When writing about meal planning, grocery budgets or posting recipes, I've often included my opinion regarding the importance of regular family meal times. I've also mentioned that numerous studies on family health and relationships tout the positive benefits of consistent family meal times.
However, there is an ugly truth regarding my own family's meal times. Although we regularly and consistently eat together around our dining table, often times 3 meals per day, embarrassingly, our conversations are lacking, at best. The awful reality is that sometimes our entire family eats in silence except for the occasional, "please pass ________", or, most awful, "Thank you, that was good", before one excuses themselves while others are still eating! On the occasions when conversation is present at meal time, it is often an overview of our family's "to do" lists or a lecture of correction given by dad. These topics do not evoke a pleasurable environment. And, to have family members hurriedly gobbling up their food and quickly exiting the dining table while others are still eating is a horrendous breach of etiquette - at least where I come from.
Instead of espousing the reasons and pointing fingers at others who, from my own perspective, have set a very poor example of this negative meal time environment; I am choosing to take some steps in an attempt to change this and bring pleasant, encouraging, thought provoking, interesting and inquisitive conversation to our family dining table. Which brings the focus to the new addition in our dining table décor.
Although I'd like my home's décor to be creative, warm and inviting, it usually turns out being more clean and functional. Our daily dining table centerpiece is a simple stainless steel lazy Susan that holds the salt & pepper mills, a bottle of hot sauce and a small container of toothpicks. Today, I added a pint sized, decorated mason jar filled with strips of paper. The paper strips contain various conversation starters, such as, "What was the best part of your day?", "If you had the attention of the entire world for 30 seconds, what would you say?" or "What do you think you could have done better today?". These are only a very small sampling of the many conversation starters I found scattered across the internet today.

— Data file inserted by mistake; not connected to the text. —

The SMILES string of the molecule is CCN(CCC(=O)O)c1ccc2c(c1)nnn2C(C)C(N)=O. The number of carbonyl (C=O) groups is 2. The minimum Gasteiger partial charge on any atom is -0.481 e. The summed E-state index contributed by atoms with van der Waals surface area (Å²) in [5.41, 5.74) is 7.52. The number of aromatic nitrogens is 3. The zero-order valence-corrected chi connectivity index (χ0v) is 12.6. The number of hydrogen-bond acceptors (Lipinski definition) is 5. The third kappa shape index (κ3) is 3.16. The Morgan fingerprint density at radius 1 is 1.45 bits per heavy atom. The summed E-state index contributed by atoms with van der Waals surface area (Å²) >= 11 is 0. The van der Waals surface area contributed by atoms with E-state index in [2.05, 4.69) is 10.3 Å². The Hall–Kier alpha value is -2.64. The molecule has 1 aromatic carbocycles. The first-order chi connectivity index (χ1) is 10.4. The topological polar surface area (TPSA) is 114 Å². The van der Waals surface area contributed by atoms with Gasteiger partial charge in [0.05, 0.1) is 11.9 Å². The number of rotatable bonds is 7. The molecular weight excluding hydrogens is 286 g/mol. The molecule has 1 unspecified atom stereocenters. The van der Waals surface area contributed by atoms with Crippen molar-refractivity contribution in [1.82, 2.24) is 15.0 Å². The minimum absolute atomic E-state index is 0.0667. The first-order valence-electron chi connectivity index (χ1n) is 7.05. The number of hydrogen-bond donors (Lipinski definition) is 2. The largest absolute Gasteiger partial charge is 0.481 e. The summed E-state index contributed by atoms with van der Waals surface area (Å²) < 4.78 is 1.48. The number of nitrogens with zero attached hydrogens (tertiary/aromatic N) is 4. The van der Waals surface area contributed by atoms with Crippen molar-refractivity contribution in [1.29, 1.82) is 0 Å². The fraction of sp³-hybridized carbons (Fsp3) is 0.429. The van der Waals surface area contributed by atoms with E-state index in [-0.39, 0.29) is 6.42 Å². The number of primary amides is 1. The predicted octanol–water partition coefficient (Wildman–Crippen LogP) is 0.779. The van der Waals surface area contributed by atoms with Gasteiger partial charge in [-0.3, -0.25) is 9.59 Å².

With Mr.B out of town and the littles at church activities and rodeo practice, I will be alone this evening but I look forward to each of my family members taking turns drawing a conversation topic from the jar. I hope the conversations will be funny, interesting, encouraging. Most of all, I hope those who rush through their meal in an effort to return to the television or other vices, will linger for a short while and enjoy some time with their family.
Does your family eat meals together on a consistent basis? Have you ever used conversation starters? If so, how did they work out for your family? I would love for you to share your experiences in the comments section. I could really use all the help I can get.